By Erin Lukas
Updated Apr 24, 2016 @ 1:15 pm
Base Tan - Lead
Credit: Getty Images

Along with a swimsuit and pair of sandals, making a trip to the tanning salon for a base tan is often found on many women’s to-do lists before jetting off on a tropical vacation. A base tan has long been considered essential vacation prep because the practice is believed to reduce the risk of getting sunburned when spending more time than usual outside under the sun’s potent rays. Given that we now know how damaging tanning beds are for our skin, is getting a tan before a vacation really necessary to stop potential sunburns and, most importantly, is it safe for your complexion?

“People do have that concept or notion that they should get a base tan. While it’s true that a tan is less serious than a burn, because if you get burned directly it increases the risk of melanoma, a tan is actually a marker of DNA damage, so there’s really no such thing as a healthy tan,” says Elizabeth Hale, M.D., clinical associate professor of dermatology at NYU Langone Medical Center. Elizabeth Tanzi, M.D., Founder & Director of Capital Laser & Skin Care and Assistant Clinical Professor in the Department of Dermatology at the George Washington University Medical Center, agrees: “People used to think that a 'base tan' would prevent a burn so therefore it is 'healthy' for the skin. But getting tan is actually the skin’s way of showing it’s been damaged already, so it certainly isn’t healthy either.”

While tanned skin may hide small imperfections, like spider veins, or even make your legs appear more sculpted, it’s actually a visible sign that your skin is damaged. “A tan is a response to ultraviolet light damage where the skin starts to create more pigment. By definition, you can’t get tan without having some skin damage to cause it,” explains Dr. Tanzi. If you’re headed to the beach for a week or feel strongly about not baring your legs this summer until they don’t look as pasty, the safest way to get that glow you’re after if by applying a sunless tanner or booking an appointment for a spray tan.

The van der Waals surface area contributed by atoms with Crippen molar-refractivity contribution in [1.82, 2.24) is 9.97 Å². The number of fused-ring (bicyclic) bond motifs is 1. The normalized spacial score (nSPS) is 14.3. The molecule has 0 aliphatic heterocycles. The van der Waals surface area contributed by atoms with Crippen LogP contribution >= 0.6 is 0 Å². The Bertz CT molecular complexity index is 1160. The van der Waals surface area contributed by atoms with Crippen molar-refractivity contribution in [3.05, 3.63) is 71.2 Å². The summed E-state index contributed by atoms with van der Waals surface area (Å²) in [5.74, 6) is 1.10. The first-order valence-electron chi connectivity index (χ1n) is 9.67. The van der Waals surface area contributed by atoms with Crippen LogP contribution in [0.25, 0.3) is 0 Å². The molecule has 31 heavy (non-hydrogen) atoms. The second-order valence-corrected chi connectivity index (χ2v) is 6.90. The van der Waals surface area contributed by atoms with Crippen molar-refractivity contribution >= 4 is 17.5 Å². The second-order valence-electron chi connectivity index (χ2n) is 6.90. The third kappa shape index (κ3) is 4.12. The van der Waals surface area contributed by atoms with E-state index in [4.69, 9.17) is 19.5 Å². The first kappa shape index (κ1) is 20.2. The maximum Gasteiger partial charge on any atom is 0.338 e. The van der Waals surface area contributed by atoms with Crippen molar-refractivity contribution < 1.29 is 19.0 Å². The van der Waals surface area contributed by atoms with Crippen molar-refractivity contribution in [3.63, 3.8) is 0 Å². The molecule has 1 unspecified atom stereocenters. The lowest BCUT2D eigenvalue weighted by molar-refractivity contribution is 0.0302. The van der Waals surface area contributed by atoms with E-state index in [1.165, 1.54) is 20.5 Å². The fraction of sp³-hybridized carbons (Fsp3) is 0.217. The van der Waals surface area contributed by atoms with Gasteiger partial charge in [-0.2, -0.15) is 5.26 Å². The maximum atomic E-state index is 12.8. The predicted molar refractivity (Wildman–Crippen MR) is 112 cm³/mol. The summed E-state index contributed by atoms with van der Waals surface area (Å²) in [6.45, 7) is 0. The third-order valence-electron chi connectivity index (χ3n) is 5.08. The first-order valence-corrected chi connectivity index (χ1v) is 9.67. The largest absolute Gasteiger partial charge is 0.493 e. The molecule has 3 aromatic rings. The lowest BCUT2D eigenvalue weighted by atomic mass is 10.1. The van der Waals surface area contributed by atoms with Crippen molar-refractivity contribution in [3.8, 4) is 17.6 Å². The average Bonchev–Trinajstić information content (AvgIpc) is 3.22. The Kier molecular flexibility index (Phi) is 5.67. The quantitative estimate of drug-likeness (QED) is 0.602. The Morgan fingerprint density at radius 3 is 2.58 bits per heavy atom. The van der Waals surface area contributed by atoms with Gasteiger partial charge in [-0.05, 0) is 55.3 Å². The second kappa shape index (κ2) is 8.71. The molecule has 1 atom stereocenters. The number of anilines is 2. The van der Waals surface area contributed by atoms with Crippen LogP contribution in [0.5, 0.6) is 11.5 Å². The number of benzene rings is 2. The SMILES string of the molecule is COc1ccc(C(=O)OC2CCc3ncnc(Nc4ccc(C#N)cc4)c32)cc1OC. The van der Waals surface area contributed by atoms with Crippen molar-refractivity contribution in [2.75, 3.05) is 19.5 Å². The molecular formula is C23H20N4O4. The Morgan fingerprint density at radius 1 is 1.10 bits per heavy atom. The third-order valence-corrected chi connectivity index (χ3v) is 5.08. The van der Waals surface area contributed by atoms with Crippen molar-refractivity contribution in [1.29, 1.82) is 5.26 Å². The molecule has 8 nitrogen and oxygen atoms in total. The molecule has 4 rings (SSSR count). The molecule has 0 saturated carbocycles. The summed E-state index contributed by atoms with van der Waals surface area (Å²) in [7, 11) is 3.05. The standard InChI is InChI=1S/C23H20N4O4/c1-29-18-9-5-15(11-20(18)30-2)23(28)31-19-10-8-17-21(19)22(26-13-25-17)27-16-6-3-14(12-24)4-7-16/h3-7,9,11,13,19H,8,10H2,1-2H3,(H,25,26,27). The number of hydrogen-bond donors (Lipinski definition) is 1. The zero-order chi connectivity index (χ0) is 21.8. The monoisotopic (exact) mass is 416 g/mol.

Both of these methods pose less risk than lying in a tanning bed. “According to the Skin Cancer Foundation, even one indoor tanning session can increase your melanoma risk by 20 percent, so it’s extremely damaging,” says Dr. Hale. “Doing indoor tanning, especially after your skin has been hibernating all winter, is actually much more dangerous than getting a little low-level sun exposure because the indoor lamps emit UV rays that are 20 times more powerful than the sun.”

That being said, neither tanning bed alternative provides adequate UV/UVA protection from the sun so it’s important to ensure you apply sunscreen on your entire body, ideally 30 minutes before heading outdoors. It should be reapplied every two hours once you’re in the midst of enjoying warm weather. Dr. Hale also suggests wearing a hat, sunglasses, and sun-protective clothing as extra precautions.